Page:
On Saturday the Bros (minus The Pas) sat down to watch a trilogy of sorts. Okay, they were all different movies by different creators and telling different stories, but when Mr. Fahrenheit picks a movie theme, he has a habit of finding movies that can be tied together into merged continuities quite easily. I mean, I haven’t quite figured out where it fits into The Core‘s expanded universe yet, but I guess this cursed ground in New England is one of the fall-back sites referenced in The Cabin in the Woods. Or something. Work in progress.
We started the night with The Witch (or The VVitch: A New-England Folk Tale), an acclaimed and well-received little psychological thriller. It had an excellent cast and some great performances, even if what they were performing was a bit overblown and difficult to process. This was one that got more intriguing and impressive the more you thought about it. Was any of it real? Hallucination? Religious hysteria? You can really believe what you want, which is in itself an interesting statement about faith.
Lysa Arryn and Dagmer Cleftjaw run away from it all and start a new family, only to find that the Drowned God and weird breast-feeding habits have a way of catching up with you.
Very creepy, with some truly hair-curling moments of disgust (and I’m not even talking about the gore, which is very much present but well executed). I don’t quite have the same enthusiasm for it as some, but I don’t have anything specifically bad to say about it – just not really my kind of movie. Definitely interesting and fun to watch, though. I’ll give it a Sleepy Hollow out of a possible Sauna.
Bonus points for chopping wood in a horror movie. Bonus points removed for how suspiciously evenly-sawed all those logs were. Made me very suspicious and I think it was in fact witchcraft.
The next movie we watched was The Autopsy of Jane Doe. This started out interesting with a scattering of random plot-points and jump-scares, and ended up as a mass of jump-scares woven together with a very rough attempt at some kind of plot that I have to admit didn’t make a whole lot of sense.
Another couple of good performances, from the legendary Brian Cox and from Emile Hirsch who was playing his son. The corpse also did a good job, I don’t think she blinked.
Not even when they stuck her with the witch-finding pin.
I’m not certain what was really going on in this one, and how (or even if) the murders in the first act linked up to the finale, or what the witch’s regeneration and in fact what her whole deal was all about. I just, nope. But she was probably maybe kinda from the same time period and New England locale as the first movie’s setting, so there’s our link-up.
“There’s no outward sign of this movie being bad, but once you start to take it apart it’s a real fucking mess, son. Maybe that’s the message here.”
I’ll give The Autopsy of Jane Doe four and a half Strykers out of a possible Agamemnon. Moving on.
Our third movie, apparently completing the downward slide from High Cínémá to Hollywood popular trash, was The Babysitter. However, this was a surprisingly entertaining and enjoyable movie, admittedly in the light-and-popcorny sort of way I’m more used to.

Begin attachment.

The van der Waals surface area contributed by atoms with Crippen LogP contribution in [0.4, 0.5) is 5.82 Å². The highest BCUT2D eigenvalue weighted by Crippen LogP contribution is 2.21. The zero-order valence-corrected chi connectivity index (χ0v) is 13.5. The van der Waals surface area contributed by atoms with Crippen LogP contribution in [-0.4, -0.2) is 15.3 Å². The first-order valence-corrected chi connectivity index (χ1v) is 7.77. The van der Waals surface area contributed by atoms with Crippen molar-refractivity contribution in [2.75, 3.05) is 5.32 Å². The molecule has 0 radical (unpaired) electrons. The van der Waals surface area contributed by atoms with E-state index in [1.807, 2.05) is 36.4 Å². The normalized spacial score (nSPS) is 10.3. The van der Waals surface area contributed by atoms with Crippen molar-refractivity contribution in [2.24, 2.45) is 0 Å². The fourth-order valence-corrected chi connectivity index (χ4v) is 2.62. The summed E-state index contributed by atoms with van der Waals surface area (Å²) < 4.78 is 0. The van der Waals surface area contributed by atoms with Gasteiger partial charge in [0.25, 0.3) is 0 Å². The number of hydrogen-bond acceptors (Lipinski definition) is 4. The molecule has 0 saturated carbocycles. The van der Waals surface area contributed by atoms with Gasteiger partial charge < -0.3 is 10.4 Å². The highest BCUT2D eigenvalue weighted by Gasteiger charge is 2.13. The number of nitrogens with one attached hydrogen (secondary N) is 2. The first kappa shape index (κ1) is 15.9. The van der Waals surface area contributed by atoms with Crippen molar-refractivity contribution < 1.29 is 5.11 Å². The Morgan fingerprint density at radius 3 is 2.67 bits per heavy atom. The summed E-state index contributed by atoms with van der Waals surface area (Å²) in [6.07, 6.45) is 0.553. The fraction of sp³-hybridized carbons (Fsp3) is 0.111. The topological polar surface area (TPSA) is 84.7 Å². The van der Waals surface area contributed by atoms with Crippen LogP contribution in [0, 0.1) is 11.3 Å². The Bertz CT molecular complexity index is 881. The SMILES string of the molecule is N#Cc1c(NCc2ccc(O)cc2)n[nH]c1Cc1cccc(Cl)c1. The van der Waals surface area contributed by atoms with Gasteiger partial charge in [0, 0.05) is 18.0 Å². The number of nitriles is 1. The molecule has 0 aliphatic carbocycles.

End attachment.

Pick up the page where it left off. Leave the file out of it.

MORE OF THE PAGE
Why was American Psycho guy shirtless? I mean, aside from the in-movie reason provided, which was perfectly acceptable.
I was expecting something along the lines of The Hand That Rocks the Cradle, but ended up with a mixture of The Craft and Scouts Guide to the Zombie Apocalypse. It was a very pleasant surprise, and it was further enhanced by the excellent comedy in it, the enjoyably rounded-out villain roles, and the fact that I was several sheets to the wind by this stage of the evening.
And I’m not even making a snide allusion to the movie babes with that “rounded-out” lime. The bad guys were actually (okay, most of them) given decent lines and characters – if not quite so solid as the cliché-busting college student victims in The Cabin in the Woods, then at least better than plenty of movies in this genre. It just goes to show that it’s not fucking difficult, Hollywood.
In this analogy, the viewer is represented by the man on the right while the movie and its character tropes are represented by the man in the middle. The movie producers are shown on the left in the background.
Apologies for the spoiler, but this whole scene was pretty funny.
There’s not a lot to discuss with this one. dreameling and I were rooting for Bee to not be the baddie we knew she was going to turn out to be, but I won’t spoil it beyond the fact that of course she was always going to be … just maybe not quite in a way anyone could predict. It was nicely done. And the friendship between Bee and Cee was all the more gut-wrenching when … I mean look at me, I’m talking about the character interplay in a splatter comedy.
The Devil’s Book alluded to in The Witch was back in this movie, showing how the whole thing went full circle and connected up. The coven, active in 1630s New England and then uncovered once more in a shonky autopsy room hundreds of years later, is back and – well, there’s going to be a sequel so let’s see what that looks like. My expectations are low and my hopes are high. I award The Babysitter a Samara Weaving out of a possible Falcor. And I’m definitely not going to explain that one.